Mark

P.S. In a related note: the GH1's AVCHD supports file chaining--i.e. continuous (no time limit) recording--while Canon's (Apple's) QuickTime MOV format does not (so you're limited to 12 minute takes).


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PostPosted: Fri Nov 05, 2010 8:24 am 
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The Canon 550D is the cheapest good dSLR for filming, it's really excelent in that aspect.
BUT, filming with a dSLR isnt that much fun as you have to use LV continuously. Therefore Id recommend to look at the mirrorless cameras such as the Panasonic GH1, or GF1.
Other manufractors have those cameras too (Olympus, Sony).

Succes with your decission :wink:

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Panasonic DMC-FZ18, Panasonic DMC-FZ28, Canon G5, Canon 350D, Canon 50D + BG-E2N
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Canon 18-55 II plus lots of Minolta MD/M42 lenses and bodies


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PostPosted: Fri Nov 05, 2010 1:50 pm 
I'd be going with a dedicated HD recorder rather than a DSLR with video unless you absolutely need the still pics capability. The new sony line of HD recorders have interchangeable lenses as well.


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PostPosted: Fri Nov 05, 2010 3:26 pm 
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The D7000 is decent for video I guess, and it's getting up there with the Canons, although I'd still say it's not on par. The AF is a nice touch, but it's not entirely accurate. The Canons have more manual controls for video, plus I think that the quality is better.

Try looking at an entry level body like the 550D, it's a very nice camera plus the video capabilities are wonderful. In my opinion, Canon is best when it come to manual controls and video. Although, may I say that Sony has been doing a pretty good job lately in the Alphas. Also consider the Sony NEX-VG10 interchangeable lens camcorder. Although, the quality seems awfully reminiscent of the NEX-5 or NEX-3. It shares the camera's sensor, and uses the same lenses, meaning that the quality should be rather similar. Although, do note that the VG10 records at a higher bitrate.

All in all, consider a proper camcorder before you spring for the DSLR.

Good luck!

-Evan

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Gear: 7 Nikon Nikkor AI-S and AF-S lenses, SB-700 flash, Nikon D7000, Nikon FM, variety of accessories

"There are no rules for good photographs, there are only good photographs."
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PostPosted: Fri Nov 05, 2010 5:04 pm 
Thank you all for your fast responses, even though I now have even more options to consider, which isn't easy for someone who's never had to think about lenses and ISO before.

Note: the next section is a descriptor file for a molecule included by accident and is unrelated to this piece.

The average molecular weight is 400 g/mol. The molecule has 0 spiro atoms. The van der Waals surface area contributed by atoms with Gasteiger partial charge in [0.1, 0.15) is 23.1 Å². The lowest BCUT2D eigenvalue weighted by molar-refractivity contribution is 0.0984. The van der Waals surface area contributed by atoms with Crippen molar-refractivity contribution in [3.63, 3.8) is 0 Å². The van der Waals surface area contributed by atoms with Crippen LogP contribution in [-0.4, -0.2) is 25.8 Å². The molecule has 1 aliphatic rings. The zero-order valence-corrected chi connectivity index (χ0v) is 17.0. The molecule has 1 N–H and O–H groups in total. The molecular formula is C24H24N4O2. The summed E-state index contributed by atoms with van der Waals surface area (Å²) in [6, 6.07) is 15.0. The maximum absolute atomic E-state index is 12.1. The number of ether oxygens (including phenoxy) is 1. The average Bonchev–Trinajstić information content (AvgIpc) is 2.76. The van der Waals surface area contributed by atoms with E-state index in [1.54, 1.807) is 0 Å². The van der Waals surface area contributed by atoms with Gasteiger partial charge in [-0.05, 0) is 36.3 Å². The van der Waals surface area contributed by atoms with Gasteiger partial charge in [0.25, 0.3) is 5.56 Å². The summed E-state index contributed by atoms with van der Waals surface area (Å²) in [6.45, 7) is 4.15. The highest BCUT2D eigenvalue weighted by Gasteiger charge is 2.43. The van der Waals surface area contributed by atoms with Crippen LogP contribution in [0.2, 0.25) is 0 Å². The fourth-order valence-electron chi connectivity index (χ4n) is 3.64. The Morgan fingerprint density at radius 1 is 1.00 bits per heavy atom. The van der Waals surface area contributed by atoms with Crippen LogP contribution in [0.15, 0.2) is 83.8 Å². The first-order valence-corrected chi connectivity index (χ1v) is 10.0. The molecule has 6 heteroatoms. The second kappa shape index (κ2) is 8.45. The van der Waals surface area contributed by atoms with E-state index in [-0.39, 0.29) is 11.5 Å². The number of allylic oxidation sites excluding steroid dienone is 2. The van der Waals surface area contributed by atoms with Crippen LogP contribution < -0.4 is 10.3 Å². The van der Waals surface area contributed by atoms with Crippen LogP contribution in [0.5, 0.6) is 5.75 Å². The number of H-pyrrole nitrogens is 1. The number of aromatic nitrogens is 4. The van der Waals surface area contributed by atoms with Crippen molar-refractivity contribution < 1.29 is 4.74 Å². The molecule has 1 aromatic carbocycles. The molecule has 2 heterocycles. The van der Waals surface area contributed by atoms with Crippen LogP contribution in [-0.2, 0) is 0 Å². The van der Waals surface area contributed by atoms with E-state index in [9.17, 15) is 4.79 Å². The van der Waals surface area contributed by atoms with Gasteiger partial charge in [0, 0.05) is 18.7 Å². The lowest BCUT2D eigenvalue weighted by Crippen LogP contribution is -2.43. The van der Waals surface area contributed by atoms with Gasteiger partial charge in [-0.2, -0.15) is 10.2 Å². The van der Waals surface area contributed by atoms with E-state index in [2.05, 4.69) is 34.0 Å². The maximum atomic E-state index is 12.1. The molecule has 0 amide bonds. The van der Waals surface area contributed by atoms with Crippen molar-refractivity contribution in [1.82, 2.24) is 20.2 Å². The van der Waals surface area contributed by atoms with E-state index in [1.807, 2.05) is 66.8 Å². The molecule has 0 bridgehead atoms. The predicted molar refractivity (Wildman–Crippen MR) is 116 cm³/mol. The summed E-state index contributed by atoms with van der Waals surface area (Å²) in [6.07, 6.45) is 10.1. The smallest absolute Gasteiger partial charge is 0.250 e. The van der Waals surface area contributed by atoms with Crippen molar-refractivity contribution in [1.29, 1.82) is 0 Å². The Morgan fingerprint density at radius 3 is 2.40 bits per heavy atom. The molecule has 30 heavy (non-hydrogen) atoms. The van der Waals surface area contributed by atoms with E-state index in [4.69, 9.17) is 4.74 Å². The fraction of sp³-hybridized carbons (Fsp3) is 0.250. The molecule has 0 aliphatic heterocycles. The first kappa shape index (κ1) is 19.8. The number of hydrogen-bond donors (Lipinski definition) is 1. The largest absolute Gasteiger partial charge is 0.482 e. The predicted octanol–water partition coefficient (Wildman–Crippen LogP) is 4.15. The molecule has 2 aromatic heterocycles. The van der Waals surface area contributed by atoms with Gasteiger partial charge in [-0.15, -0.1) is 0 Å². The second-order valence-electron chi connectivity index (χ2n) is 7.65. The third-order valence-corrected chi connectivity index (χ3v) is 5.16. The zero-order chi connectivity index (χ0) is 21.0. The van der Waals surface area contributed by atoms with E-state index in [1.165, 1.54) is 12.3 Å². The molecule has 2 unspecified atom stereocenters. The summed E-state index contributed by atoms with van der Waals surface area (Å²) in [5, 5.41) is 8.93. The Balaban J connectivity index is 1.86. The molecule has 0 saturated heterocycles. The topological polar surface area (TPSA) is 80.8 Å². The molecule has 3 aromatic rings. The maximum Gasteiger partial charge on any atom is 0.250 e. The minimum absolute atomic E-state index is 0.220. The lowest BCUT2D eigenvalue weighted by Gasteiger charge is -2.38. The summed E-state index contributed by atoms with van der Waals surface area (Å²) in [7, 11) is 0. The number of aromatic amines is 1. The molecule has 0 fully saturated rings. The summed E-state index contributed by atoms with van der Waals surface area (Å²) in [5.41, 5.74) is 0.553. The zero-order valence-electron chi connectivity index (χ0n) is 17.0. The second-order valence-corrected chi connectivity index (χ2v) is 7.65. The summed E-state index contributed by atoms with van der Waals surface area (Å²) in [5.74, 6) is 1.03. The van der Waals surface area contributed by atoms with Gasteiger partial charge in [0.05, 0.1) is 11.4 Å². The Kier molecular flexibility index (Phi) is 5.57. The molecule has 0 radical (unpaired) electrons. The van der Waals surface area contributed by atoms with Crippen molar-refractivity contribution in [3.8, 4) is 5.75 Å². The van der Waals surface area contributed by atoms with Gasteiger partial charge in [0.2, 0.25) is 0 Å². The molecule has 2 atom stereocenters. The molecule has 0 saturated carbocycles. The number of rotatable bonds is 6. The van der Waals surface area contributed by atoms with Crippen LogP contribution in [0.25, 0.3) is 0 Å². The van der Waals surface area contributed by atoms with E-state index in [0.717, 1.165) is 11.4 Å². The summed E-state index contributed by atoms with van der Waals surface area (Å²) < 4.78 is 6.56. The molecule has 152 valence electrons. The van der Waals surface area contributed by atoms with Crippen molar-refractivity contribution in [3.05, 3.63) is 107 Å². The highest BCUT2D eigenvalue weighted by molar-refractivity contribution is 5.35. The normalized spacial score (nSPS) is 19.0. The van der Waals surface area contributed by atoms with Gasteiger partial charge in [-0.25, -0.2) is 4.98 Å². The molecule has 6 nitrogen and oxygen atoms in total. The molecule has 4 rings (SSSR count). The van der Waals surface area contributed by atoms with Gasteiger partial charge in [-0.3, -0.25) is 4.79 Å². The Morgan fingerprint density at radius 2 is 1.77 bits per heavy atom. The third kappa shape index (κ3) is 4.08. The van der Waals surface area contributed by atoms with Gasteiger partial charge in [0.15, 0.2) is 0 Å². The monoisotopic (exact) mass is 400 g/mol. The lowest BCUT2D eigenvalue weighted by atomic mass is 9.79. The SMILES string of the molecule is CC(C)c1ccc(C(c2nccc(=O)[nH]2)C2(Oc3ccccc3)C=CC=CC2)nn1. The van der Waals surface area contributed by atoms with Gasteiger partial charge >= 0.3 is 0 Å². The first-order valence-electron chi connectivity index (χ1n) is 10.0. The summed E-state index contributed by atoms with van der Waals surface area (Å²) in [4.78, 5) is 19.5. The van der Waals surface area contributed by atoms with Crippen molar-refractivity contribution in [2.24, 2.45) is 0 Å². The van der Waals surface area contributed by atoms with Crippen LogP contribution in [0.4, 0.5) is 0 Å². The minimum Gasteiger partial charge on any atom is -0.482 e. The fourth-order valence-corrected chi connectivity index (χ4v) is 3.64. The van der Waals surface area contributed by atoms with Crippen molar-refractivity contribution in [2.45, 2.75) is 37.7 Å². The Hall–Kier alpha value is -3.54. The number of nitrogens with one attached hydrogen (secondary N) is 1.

My main reason for choosing a DSLR instead of a camcorder is that I'll most likely shoot fewer videos when I graduate school in about two years, thus I'd rather spend the money on something more versatile.

I've since looked at the Sony α55, which seems to be a reasonable camera for someone whose main concern ist a good video option, albeit as far as a dslr goes it doesn't seem as sophisticated as some others. However, it's way cheaper than the d7000 and the 60d, and on the same price level as the 550d, which doesn't have the tilt screen and stereo audio.

I appreciate all the recommendations. I'm terribly picky when it comes to purchases of this kind, so I'll probably take some time till I reach a decision.


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PostPosted: Fri Nov 05, 2010 6:25 pm 
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The A55 is a very nice camera, especially with the translucent mirror. Although if a digital viewfinder isn't for you, don't do it. I really do like my optical viewfinders, I've tried digital and it just isn't for me.

Consider the Nikon D90 as well, ever since the Nikon D7000 has been released, it's seriously dropped in price. The video is decent, but you may want to consider a decent mic. You can access Gordon's video tour here. As you can see in the video sample which he took of himself, the audio is well, far from perfect. But the video quality is great!

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Gear: 7 Nikon Nikkor AI-S and AF-S lenses, SB-700 flash, Nikon D7000, Nikon FM, variety of accessories

"There are no rules for good photographs, there are only good photographs."
- Ansel Adams